Monday, May 13, 2013

Chartres Cathedral--Part I

Chartres Cathedral, or, as it is known in French Cathedrale Notre-Dame de Chartres, is located in Chartres, France about an hour's train ride southwest of Paris. This cathedral is considered by many art and architecture critics and historians to be the finest example of  high medieval architecture in all of France if not all of Europe.

The first church at this site was built in about 836 and was destroyed by invading Danes in 858. Another church was built on this site which was destroyed by fire in 962. Again it was rebuilt only to be ravaged by fire in 1020. Bishop Fulbert then ordered an entirely new building to be built in 1028. This church survived until 1194 when it too was burned and badly damaged. The west facade including the lancet windows survived and was incorporated into another church built at this site. The nave and choir(apse) were entirely new. This church was dedicated in 1260 by the Pope and is basically what stands today.

The day we visited was unfortunately cloudy with on and off light rain. Below is a photo of the Cathedral taken from one or two blocks away.

Below is a photo of the west facade. The south tower was completed in 1160 and is 349 feet tall. The north tower is 377 feet high and is capped by a spire added in the early 16th century to an already existing old tower. The three lancet windows(including the stained glass) below the rose date from about 1150; the glass in the rose from the early 1200's.

The photo above is the west facade a little closer. These doors became known as the Royal Portal; the King would enter the middle door.

The west doors. Note the size of the woman versus the size of the portal. Below is a closer view of the center tympanum. The theme of the west is Christ. The center tympanum shows Christ at the end of time; the right shows the Virgin and Child and the left the Ascension of Christ. All of the sculpture on the portal date from about 1140-1150. Below is a closer view of the central tympanum.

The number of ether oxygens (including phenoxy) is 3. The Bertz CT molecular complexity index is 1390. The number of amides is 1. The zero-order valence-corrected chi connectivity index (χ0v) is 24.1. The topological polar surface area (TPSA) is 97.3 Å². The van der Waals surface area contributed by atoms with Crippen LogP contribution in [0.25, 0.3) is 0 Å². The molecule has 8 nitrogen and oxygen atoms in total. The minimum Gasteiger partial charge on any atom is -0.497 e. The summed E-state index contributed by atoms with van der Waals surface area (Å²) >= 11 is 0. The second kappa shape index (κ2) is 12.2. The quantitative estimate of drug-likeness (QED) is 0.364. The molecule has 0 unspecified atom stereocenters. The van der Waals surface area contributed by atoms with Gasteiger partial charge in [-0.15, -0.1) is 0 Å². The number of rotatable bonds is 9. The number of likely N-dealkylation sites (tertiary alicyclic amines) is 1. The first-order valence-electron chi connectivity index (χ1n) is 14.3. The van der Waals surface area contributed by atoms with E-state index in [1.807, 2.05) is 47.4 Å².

The sculpture above is on the southwest corner of the church. It is a figure holding a sundial.

Below is the south porch. The church is laid out as a Latin cross. The doors here lead into the south arm of the cross. The rose and lancet windows are from about 1230. The depth of this and the north porch is much greater than the west portal; apparently this was to allow for more sculpture.

Above is sculpture from the top of the porch. Below is the central door and tympanum. The theme of the south portal is from the time of Christ's death until the Second coming.

Above is a photo of some of the side sculpture of the south portal. All of this sculpture dates from the first half of the 13th century.

Above are flying buttresses from the south side of the church. Note the sculpture in the niches.

The cathedral sits on a hill and below the church to the east is this garden maze. It is in the Bishop's garden but is not medieval in origin. It dates from the 18th or 19th century.

 The photos above and below are of the east end of the church; inside is the apse. There are small apsoidal chapels around the apse reached via the ambulatory. Here you see then from the outside. This sort of structure with the flying buttresses, dome over the apse and chapels is called the chevet. The tall structure on the right in the photo below is the Chapel of St. Piat, added in 1323. It is accessed via a staircase off the ambulatory.

Above is the north portal with the great north rose window and lancet windows. The theme of the north portal is the Old Testament and its relationship to the Virgin Mary and Christ. The central portal tympanum shows the coronation of Mary, shown below. The second photo below shows some of the side sculptures of Old Testament prophets.

The photo below shows some rather exquisite small carvings from a post on the north portal.

Below are north side flying buttresses.

Above is a 24 hour clock, added to a small pavilion on the north side of the cathedral near the front, in 1520.

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